The United States is seeing a decline in the overall proportion of the population diagnosed with dementia, but Americans are living longer and the population segment of older Americans is increasing, and this means that more people are experiencing conditions that frequent the elderly, including dementia. As our aging population increases, so does the number of people that are looking for long-term dementia care for their loved ones, and many individuals do not know where to start and are looking for help.
Do You Need the Help of a Geriatric Care Manager With Finding Long-term Dementia Care?
Caregivers frequently ask if they need a geriatric care manager to help them find long-term dementia care. Our short answer is no, a geriatric care manager is not required, however, much of that answer rests upon other factors, such as, how much knowledge you have about memory care living.
A geriatric care manager is typically a licensed nurse or social worker who assists individuals with dementia and their family with various needs including making home visits, suggesting services, coordinating medical services, and evaluating and making short and long-term plans. Geriatric care managers generally charge by the hour, and per the National Institute on Aging, most insurance plans don’t cover this cost, and neither does Medicare. Most of these services are paid out-of-pocket.
What Should You Look for When Choosing a Memory Care Provider?
It can be hard to understand the differences between communities and senior care living. Our focus is on memory care, so we will start with that description for long-term dementia care.
Memory Care Communities
Memory Care is Assisted Living with an additional license for Memory Care. This additional license requires specialized training for all staff as it relates to the care of individuals with memory impairment. Regular Assisted Living focuses on the needs of residents that are more cognitively intact, may need some help with some ADLs, and it can provide a dynamic activities program and more socialization for the residents. If you or your loved one has a diagnosis of dementia, Memory Care is your best option when the time comes.
To learn more about each care option, and to understand the differences between independent senior living communities, assisted living communities, memory care communities, in-home care, respite care, and nursing homes, visit our blogs Understanding the Options and Long-Term Care Options for Dementia.
LongTermCare.gov expresses their approval of memory care assisted living in Planning for Dementia:
“Offer(s) supports and protections that go beyond traditional assisted living communities. For example, having specialized staff training, secured exits, and enhanced visual cues to help residents feel more at ease in unfamiliar surroundings.”
What to Look For
We understand that you want the best care for your loved one, so at the base of your search for a memory care provider, we recommend that you start with these three questions:
1. What Licensing and Certification Does the Facility Have?
Is the facility licensed by the state? Are there any survey results from the state that can be reviewed? Become familiar with the levels of care and services that are provided with different types of licenses. Does that meet the needs of your loved one, not only today but in the future?
2. Do they Invest in Their Staff?
Facilities that invest in their staff, also invest in your loved one’s care. A well-trained staff, as well as leadership, are crucial for the best memory care.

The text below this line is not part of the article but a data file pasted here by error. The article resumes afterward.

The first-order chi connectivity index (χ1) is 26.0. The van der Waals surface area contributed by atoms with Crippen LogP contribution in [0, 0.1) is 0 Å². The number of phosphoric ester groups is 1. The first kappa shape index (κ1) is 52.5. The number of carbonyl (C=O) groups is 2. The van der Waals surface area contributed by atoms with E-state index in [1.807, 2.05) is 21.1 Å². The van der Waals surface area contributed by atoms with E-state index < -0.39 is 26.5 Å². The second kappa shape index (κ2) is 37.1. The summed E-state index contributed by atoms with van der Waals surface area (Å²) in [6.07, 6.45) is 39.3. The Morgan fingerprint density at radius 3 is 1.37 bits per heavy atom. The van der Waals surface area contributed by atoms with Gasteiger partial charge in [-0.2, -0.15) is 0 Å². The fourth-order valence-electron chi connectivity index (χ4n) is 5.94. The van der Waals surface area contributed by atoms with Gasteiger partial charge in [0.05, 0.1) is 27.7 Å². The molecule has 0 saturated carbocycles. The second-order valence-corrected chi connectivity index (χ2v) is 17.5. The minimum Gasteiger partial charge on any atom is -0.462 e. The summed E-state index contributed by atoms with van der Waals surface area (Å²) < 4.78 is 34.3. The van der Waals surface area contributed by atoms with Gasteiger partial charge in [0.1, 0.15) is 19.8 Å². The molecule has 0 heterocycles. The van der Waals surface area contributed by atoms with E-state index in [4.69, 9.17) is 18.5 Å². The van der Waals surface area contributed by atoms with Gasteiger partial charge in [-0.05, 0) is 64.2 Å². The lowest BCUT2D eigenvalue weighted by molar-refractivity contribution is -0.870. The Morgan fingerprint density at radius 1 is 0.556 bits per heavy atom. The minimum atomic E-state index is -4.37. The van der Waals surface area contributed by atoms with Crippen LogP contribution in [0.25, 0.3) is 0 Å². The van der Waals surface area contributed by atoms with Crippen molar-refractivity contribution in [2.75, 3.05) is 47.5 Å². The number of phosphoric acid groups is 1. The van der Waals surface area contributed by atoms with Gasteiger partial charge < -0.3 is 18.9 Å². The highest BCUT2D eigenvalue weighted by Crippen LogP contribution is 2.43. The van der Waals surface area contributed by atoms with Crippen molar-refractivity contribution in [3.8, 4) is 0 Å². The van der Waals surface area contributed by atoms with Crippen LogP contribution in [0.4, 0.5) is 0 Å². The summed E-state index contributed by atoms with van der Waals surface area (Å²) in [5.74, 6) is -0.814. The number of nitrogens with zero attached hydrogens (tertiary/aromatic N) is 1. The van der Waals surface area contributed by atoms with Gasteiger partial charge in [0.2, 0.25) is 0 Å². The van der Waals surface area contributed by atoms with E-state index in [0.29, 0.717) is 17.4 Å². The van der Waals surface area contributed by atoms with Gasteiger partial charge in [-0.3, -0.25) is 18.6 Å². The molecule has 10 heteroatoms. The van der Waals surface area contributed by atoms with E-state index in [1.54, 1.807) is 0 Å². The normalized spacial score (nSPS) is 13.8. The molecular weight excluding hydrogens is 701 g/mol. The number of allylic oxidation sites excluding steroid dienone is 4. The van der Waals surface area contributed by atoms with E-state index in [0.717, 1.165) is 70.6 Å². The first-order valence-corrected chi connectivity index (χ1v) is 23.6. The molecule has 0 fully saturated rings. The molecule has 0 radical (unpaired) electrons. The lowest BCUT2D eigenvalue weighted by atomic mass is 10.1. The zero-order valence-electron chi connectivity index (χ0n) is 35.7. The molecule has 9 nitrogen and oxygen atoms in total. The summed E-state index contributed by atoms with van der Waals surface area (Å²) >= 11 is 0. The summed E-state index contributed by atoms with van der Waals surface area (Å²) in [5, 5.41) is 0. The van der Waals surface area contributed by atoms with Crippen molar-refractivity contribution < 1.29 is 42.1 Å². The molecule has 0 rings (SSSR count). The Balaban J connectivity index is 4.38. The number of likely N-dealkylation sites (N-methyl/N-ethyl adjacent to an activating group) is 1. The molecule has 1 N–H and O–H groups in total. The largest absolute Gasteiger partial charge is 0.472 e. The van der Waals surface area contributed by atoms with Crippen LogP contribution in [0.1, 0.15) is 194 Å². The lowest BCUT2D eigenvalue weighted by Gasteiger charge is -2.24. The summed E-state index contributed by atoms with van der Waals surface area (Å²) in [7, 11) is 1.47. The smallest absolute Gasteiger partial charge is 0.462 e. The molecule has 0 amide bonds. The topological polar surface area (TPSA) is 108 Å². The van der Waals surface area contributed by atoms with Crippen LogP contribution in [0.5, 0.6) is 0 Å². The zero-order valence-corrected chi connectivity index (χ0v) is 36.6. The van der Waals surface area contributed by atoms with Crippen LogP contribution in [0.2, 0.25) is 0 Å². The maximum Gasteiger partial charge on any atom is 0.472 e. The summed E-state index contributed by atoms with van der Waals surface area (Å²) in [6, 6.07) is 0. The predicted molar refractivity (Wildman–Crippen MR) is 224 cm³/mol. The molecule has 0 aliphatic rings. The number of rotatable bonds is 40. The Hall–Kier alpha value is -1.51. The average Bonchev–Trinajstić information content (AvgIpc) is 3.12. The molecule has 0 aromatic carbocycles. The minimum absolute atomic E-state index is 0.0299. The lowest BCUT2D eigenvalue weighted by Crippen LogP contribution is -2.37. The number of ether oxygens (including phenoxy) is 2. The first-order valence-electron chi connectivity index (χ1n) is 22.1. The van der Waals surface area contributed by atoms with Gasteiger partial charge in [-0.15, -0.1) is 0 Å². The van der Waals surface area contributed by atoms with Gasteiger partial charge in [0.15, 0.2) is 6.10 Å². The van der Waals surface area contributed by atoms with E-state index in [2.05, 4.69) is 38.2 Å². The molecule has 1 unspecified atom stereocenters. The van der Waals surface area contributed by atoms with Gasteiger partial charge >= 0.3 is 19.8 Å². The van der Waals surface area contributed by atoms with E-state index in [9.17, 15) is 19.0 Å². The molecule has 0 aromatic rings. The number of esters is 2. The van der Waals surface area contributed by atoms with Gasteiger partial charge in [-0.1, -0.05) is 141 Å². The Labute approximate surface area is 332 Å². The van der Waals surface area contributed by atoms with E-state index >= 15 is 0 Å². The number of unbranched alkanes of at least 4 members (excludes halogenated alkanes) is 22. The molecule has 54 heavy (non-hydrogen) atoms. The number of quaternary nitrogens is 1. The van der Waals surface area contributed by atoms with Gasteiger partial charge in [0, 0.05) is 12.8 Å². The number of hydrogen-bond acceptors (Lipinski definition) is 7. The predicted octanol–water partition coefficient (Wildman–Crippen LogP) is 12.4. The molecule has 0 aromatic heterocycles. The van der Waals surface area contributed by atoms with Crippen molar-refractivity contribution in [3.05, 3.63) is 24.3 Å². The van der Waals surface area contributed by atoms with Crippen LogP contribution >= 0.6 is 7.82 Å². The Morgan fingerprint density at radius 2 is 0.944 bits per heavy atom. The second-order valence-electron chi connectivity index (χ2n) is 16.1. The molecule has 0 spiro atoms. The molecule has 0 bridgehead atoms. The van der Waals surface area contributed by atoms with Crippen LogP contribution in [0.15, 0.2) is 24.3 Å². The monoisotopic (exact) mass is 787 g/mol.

3. Is Pricing Straightforward or Confusing?
Pricing can be confusing and higher pricing does not guarantee quality of care. Packages, add-ons and fancy features often lead to fees that are misleading and suggest that the higher cost equates to better care provided to the residents. Learn more about what to look for with these questions, and how we focus on the most important aspect – quality memory care that meets your loved one’s needs, What to Look for When Choosing a Memory Care Provider.
Who Can Assist You With Finding Long-term Dementia Care?
The Alzheimer’s Association provides a selection map to help you find your local chapter. Chapters provide support, care consultation, and community resources. You may also consider joining a local Alzheimer’s Association virtual support group for individuals with early-stage dementia, their adult caregivers, and others with specific needs. These are professionally led groups that are facilitated by trained individuals.
Eldercare Locator, provided by the U.S. Administration on Aging, can help you find and connect with services in your area.
If you are a caregiver in the Round Rock or North Austin, Texas area, we have identified several helpful resources in your area: Round Rock/North Austin Support Groups for Caregivers.
In the state of Texas, you may contact the Aging & Disability Resource Center for older adults and people with disabilities to access long-term services and supports.
An Elder Law Attorney can help you with disability and special needs planning, as well as long-term care planning.
Online searches are a great way to specifically find local elder law attorneys, for example, NAELA (The National Academy of Elder Law Attorneys) offers a free nationwide online search service (by distance). Elder Options of Texas offers a free search option (by city) in the state of Texas.
We Are Here to Help
We understand how important it is to you to plan for the well-being of your loved one with dementia. Here at Sundara, caring is what matters. Families matter, and we believe in a family approach! We want to help you with your questions and ease your mind about memory care for your loved one. If you are in the Round Rock, Texas area, and would like to take a tour of our facility, you may do so online, or by calling us at 512-399-5080.